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In Return to Hometown, “Laramie Project” Writer Says She’s “Still Waiting for Play to Feel Outdated”

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The shock, horror, media frenzy, and ensuing national conversation surrounding the murder of Matthew Shepard happened 20 years ago. The head writer of the award-winning “Laramie Project,” Leigh Fondakowski, says that the play, unfortunately, does not feel dated.

“Here we are 20 years later, and I’m still waiting for the time when ‘The Laramie Project’ feels historical,” Fondakowski, an Easthampton native, told the Williston student body on Friday, September 21. “It should feel outdated, like and old story, but it could still happen, anywhere in the country.”

It’s a tragedy, Fondakowski said, that despite advances in gay rights since the Shepard murder, including anti-discrimination laws and the right to marry – “that threat of violence persists.”

The Williston Theater Department will stage “The Laramie Project” on October 25, 26, and 27.

Leigh Fondakowski. Credit: Kate Lawless.

The event that precipitated Fondakowski’s play took place on Oct. 6, 1998, when Matthew Shepard, a 21-year-old freshman at the University of Wyoming, was robbed at gunpoint, beaten, struck 27 times with the butt of a gun, tied to a fence, and left for dead on the outskirts of town by Russell Henderson and Aaron McKinney. After being found alive the next morning by a mountain biker and flown to a hospital in Colorado, Shepard died on October 12.

As national media descended upon Laramie in the weeks following the murder, something shifted, Fondakowski said: a new current spread through the town and the country. Friends began to talk about the crime, she said. [Shepard’s] friends noted “it seemed like much more than a robbery gone bad.” The scope widened. “The national discussion turned to hate crimes” she said. “In 1998 nobody talked about anti-gay hate crimes.”

Twenty-eight at the time, Fondakowski was a member of the Tectonic Theater Company. Along with Artistic Director Moisés Kaufman, ten members of her troupe went to Laramie as the media trucks were leaving, armed with “our little cassette recorders,” ready to listen.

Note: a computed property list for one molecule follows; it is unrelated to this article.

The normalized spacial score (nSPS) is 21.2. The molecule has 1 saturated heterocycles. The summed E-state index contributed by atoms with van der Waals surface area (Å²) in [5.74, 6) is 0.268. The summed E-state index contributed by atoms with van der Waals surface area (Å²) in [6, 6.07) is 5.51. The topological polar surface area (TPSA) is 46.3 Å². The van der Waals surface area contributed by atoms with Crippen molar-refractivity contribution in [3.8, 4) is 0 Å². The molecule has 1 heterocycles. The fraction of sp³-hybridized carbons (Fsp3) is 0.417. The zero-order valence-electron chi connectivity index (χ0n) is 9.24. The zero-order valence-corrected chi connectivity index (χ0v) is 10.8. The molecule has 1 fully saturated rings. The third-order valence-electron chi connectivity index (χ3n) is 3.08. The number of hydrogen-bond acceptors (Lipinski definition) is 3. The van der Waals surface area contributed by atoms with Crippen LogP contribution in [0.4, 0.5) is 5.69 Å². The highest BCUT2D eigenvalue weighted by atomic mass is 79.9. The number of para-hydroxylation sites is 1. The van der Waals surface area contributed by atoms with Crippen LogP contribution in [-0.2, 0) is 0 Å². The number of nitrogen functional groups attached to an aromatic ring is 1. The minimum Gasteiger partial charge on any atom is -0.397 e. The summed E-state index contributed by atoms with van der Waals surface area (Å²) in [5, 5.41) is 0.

“We just started to talk to people and the most amazing thing happened,” she said. “People in town were hurt by how the media portrayed them “as cowboys, rednecks.”

“People said, ‘The media got it wrong, we want you to get it right,’” Fondakowski recalled.

Fondakowski and her fellow actors and writers stayed for 10 days, during which they met with different pockets of the small community. Back in New York, they set to the work of transcribing interviews, and, in what she called a “tornado” of activity, wrote the play in just two weeks.

The first draft ended with Shepard’s death; as the trial of the two murderers got underway, Fondakowski and her theater company decided to follow the town for a year, see how it would change as a result of the crime and the trial. Fondakowski went back “about 10 times,” over the year, and the play was staged in Denver in February, 2000.

When the play’s run was up, Fondakowski said. “We thought it was this beautiful thing but now it’s over.” Then HBO called, and wanted to make “The Laramie Project” into a movie.

Fondakowski said she, at first, was reticent to let HBO take the reins and make the movie with A-list actors. But a co-writer in the Tectonic Theater Project, Greg Pierotti, assured her it was the right choice.

Pierotti told Fondakowski, “‘There could be a gay kid, thinking, ‘I’m all alone, what do I do, I don’t feel safe, I’m scared and ashamed of who I am.’ That kid could watch the film and feel ok.”

Fondakowski told the crowd she admired Williston for taking on “The Laramie Project.”

“It’s not an easy play, it’s long, there’s lot of lines, difficult subject matter, the characters are hard to understand and portray, and it can be dark in places, very dark.”

But, she added, the enduring legacy of the horrific incident is that “there’s something [in the play] that allows love to be present. There’s something in that play [that makes] differences melt away, so even though there are characters who really disagree with each other, and homophobia that abounds, somehow the play creates a container for honest dialogue, for different viewpoints, for people to butt heads with their opinions but be in the same space together.”

“The Laramie Project,” directed by Emily Ditkovsi, with set design by Charles Raffetto and costume design by Ashley Tyler, will run October 25-27.

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In Return to Hometown, “Laramie Project” Writer Says She’s “Still Waiting for Play to Feel Outdated”